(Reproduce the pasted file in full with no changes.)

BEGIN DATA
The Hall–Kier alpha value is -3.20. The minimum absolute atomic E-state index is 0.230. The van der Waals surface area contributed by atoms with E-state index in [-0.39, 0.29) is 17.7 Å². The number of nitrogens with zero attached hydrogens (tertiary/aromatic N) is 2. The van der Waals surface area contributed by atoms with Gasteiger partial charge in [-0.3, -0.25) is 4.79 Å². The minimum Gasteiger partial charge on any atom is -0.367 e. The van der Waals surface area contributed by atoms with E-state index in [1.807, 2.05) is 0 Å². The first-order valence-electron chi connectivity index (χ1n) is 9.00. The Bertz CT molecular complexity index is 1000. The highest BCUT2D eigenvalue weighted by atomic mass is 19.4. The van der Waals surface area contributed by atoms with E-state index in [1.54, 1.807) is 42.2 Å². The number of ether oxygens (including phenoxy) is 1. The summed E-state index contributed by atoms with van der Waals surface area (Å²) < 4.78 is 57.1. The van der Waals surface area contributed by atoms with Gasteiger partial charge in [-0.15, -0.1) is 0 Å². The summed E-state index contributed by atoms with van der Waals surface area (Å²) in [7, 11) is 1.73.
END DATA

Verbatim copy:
The Hall–Kier alpha value is -3.20. The minimum absolute atomic E-state index is 0.230. The van der Waals surface area contributed by atoms with E-state index in [-0.39, 0.29) is 17.7 Å². The number of nitrogens with zero attached hydrogens (tertiary/aromatic N) is 2. The van der Waals surface area contributed by atoms with Gasteiger partial charge in [-0.3, -0.25) is 4.79 Å². The minimum Gasteiger partial charge on any atom is -0.367 e. The van der Waals surface area contributed by atoms with E-state index in [1.807, 2.05) is 0 Å². The first-order valence-electron chi connectivity index (χ1n) is 9.00. The Bertz CT molecular complexity index is 1000. The highest BCUT2D eigenvalue weighted by atomic mass is 19.4. The van der Waals surface area contributed by atoms with E-state index in [1.54, 1.807) is 42.2 Å². The number of ether oxygens (including phenoxy) is 1. The summed E-state index contributed by atoms with van der Waals surface area (Å²) < 4.78 is 57.1. The van der Waals surface area contributed by atoms with Gasteiger partial charge in [-0.15, -0.1) is 0 Å². The summed E-state index contributed by atoms with van der Waals surface area (Å²) in [7, 11) is 1.73.